This is not the story of just any man, but one who overcame great odds to fulfill a dream. He’s been immortalized in records, books, film, the International Motorsports Hall of Fame, and even a postage stamp: Niki Lauda, perhaps Formula 1’s greatest legend.

Born into a prominent Austrian banking family in 1949, Niki Lauda eventually determined he had no interest in plying the family business. Instead, against his family’s wishes, he used some of his wealth to secure a bank loan, financing to achieve his dream of becoming a championship race car driver.

Later, Lauda admitted his bold move should never have worked, finishing poorly, if at all, driving for STP March Racing and Marlboro-BRM. Still, Enzo Ferrari himself took notice of Lauda’s speed and potential, offering him a driving spot in 1974. Lauda bought his way out of the BRM contract and started driving for Scudiera Ferrari, becoming Ferrari’s first championship driver in a decade. Fueled by the 1975 World Championship win,

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Lauda started strong, winning five of the first nine races of the 1976 season, when disaster struck.

Inexplicably, in the second turn of the Nürburgring, then considered to be the most challenging and demanding circuit in the world, Lauda’s car slipped off the track, bounced off the berm and back into the track and burst into flames. Despite the brave efforts of fellow drivers and emergency response teams, he suffered third-degree burns on his head and wrists, several broken bones, and scorched lungs from breathing superheated toxic fumes.

Due to the seriousness of his injuries, it seemed Lauda had a slim chance at recovery, even being read his last rites, but he proved everyone wrong just six weeks later, taking part in the Italian Gran Prix. Even though his wounds hadn’t fully healed and his doctors cautioned against it – he wore a specially-modified helmet to keep from chafing his head – he finished in fourth place, maintaining his prospects of another world championship.

Just a few weeks later, in fact, the 1976 championship would be decided by just two racers, Lauda and McLaren’s James Hunt, longtime friend and rival racer. Lauda gave up the World Championship, pulling out early in the Japan’s Fuji Circuit because of the torrential rains. The gripping 1976 Formula 1 rivalry between Hunt and Lauda was eventually dramatized in Hollywood’s Rush, released in 2013 and in which Lauda cameoed.

Lauda’s withdrawal was indeed “an act of bravery,” as Hunt put it, not a moment of weakness, and Lauda went on to dominate the 1977 season, taking the title with two races to go. At that point, he left the Ferrari team, going on to drive for Parmalat Racing for a couple of seasons, when he suddenly announced his retirement. Mid-way through the Canadian Gran Prix weekend, Lauda hung up his driving gloves, but it wouldn’t be for long.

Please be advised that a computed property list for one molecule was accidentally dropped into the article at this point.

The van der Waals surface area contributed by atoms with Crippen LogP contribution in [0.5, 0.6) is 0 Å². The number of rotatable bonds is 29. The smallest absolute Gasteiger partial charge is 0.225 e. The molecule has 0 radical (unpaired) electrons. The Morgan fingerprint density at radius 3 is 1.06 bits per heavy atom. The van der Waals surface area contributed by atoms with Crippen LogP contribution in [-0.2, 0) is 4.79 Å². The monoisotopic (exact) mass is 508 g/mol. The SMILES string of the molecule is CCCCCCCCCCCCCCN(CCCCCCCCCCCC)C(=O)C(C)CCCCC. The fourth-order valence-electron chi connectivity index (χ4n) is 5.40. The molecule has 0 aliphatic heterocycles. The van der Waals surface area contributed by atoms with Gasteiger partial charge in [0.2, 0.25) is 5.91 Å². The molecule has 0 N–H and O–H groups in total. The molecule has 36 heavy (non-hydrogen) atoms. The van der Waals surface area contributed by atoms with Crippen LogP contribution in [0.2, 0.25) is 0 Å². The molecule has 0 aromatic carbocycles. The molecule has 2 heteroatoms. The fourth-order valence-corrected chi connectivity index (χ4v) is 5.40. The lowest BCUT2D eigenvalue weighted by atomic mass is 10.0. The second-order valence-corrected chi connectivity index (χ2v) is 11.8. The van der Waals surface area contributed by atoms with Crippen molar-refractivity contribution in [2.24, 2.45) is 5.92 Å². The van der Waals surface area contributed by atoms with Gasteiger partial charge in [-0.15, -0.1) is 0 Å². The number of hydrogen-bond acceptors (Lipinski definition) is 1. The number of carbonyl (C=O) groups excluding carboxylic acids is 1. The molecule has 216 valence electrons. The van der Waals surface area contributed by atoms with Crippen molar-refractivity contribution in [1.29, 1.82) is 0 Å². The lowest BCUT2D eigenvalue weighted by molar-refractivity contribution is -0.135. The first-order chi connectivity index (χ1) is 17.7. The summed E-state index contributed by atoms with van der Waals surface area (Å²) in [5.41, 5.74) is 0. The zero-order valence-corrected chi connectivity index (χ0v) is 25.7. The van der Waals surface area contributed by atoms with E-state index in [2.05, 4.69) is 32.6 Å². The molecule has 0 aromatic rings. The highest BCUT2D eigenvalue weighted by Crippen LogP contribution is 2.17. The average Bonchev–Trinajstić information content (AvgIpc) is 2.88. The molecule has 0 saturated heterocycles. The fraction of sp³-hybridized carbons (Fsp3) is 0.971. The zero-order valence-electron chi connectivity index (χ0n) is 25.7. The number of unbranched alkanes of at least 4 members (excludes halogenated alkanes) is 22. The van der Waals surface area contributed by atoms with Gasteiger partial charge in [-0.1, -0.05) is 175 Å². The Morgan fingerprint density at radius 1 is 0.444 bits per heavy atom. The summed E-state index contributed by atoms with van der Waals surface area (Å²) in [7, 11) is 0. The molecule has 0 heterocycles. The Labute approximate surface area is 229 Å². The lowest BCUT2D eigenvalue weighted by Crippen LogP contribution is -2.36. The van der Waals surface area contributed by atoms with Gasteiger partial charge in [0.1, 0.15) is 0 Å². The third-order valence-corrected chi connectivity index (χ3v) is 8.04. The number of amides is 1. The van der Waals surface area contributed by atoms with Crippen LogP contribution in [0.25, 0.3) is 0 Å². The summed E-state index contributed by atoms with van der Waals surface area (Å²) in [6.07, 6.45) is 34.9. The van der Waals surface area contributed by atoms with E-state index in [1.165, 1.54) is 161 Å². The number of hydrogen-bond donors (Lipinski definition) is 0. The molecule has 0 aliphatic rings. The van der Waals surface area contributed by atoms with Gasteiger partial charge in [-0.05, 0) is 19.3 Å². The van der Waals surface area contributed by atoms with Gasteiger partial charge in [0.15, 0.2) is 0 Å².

“Tired of driving in circles,” Lauda used his wealth and business savvy to establish his own charter airline company, Lauda Air, only to return to racing again a few years later. He signed an unprecedented salary of $3 million with Marlboro McLaren, in 1983, going on to take his third World Championship in 1984, by just half a point. In 1985, Lauda won a couple more races, but failed to finish nearly a dozen races and crashed out of his last race, announcing his retirement from driving, this time for good.

In 1993, Lauda was inducted into the International Motorsports Hall of Fame, meanwhile returning to running his airline and occasionally flying – he had a commercial pilot’s license. He worked as a consultant with Ferrari for a couple of seasons, then as a Formula 1 television commentator. Later, he was team principal for Jaguar a couple of seasons, but his greatest success out of the driver’s seat might be as non-executive chairman of Mercedes AMG Petronas, to which he was appointed in 2012, building a nearly unbeatable team of drivers and cars, racking up world championships to this day.

Sadly, Niki Lauda will not see the end of this Formula 1 racing season. On May 20, 2019, Lauda died in his sleep following a period of declining health. His funeral was attended by prominent Formula 1 personalities and Austrian politicians. Lauda was 70 years old and will be remembered for his calculating and matter-of-fact driving, as one of Formula 1’s greatest legends.

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